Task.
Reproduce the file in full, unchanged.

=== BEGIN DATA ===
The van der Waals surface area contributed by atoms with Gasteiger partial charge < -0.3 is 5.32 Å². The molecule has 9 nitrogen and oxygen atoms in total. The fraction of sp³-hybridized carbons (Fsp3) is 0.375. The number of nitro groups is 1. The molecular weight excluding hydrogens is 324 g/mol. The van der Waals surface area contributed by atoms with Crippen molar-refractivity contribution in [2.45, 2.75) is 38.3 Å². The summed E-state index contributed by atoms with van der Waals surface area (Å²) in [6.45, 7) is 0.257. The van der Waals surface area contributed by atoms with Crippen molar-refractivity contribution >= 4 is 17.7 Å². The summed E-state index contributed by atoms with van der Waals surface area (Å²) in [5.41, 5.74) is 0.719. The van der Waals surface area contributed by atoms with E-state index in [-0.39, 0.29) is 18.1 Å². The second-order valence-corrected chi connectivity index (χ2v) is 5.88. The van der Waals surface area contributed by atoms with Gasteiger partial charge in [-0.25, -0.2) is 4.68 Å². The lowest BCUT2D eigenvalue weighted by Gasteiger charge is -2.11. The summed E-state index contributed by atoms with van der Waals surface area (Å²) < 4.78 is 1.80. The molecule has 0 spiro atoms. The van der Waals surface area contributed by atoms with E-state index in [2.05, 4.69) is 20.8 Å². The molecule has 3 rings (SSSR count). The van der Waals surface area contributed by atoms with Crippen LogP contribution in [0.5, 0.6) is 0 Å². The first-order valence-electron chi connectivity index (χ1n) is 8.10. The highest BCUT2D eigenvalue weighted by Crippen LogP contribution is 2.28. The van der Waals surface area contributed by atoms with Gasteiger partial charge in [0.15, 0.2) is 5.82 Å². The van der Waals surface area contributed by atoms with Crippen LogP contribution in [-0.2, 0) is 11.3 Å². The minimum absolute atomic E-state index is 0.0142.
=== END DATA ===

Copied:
The van der Waals surface area contributed by atoms with Gasteiger partial charge < -0.3 is 5.32 Å². The molecule has 9 nitrogen and oxygen atoms in total. The fraction of sp³-hybridized carbons (Fsp3) is 0.375. The number of nitro groups is 1. The molecular weight excluding hydrogens is 324 g/mol. The van der Waals surface area contributed by atoms with Crippen molar-refractivity contribution in [2.45, 2.75) is 38.3 Å². The summed E-state index contributed by atoms with van der Waals surface area (Å²) in [6.45, 7) is 0.257. The van der Waals surface area contributed by atoms with Crippen molar-refractivity contribution >= 4 is 17.7 Å². The summed E-state index contributed by atoms with van der Waals surface area (Å²) in [5.41, 5.74) is 0.719. The van der Waals surface area contributed by atoms with E-state index in [-0.39, 0.29) is 18.1 Å². The second-order valence-corrected chi connectivity index (χ2v) is 5.88. The van der Waals surface area contributed by atoms with Gasteiger partial charge in [-0.25, -0.2) is 4.68 Å². The lowest BCUT2D eigenvalue weighted by Gasteiger charge is -2.11. The summed E-state index contributed by atoms with van der Waals surface area (Å²) < 4.78 is 1.80. The molecule has 0 spiro atoms. The van der Waals surface area contributed by atoms with E-state index in [2.05, 4.69) is 20.8 Å². The molecule has 3 rings (SSSR count). The van der Waals surface area contributed by atoms with Crippen LogP contribution in [0.5, 0.6) is 0 Å². The first-order valence-electron chi connectivity index (χ1n) is 8.10. The highest BCUT2D eigenvalue weighted by Crippen LogP contribution is 2.28. The van der Waals surface area contributed by atoms with Gasteiger partial charge in [0.15, 0.2) is 5.82 Å². The van der Waals surface area contributed by atoms with Crippen LogP contribution in [-0.2, 0) is 11.3 Å². The minimum absolute atomic E-state index is 0.0142.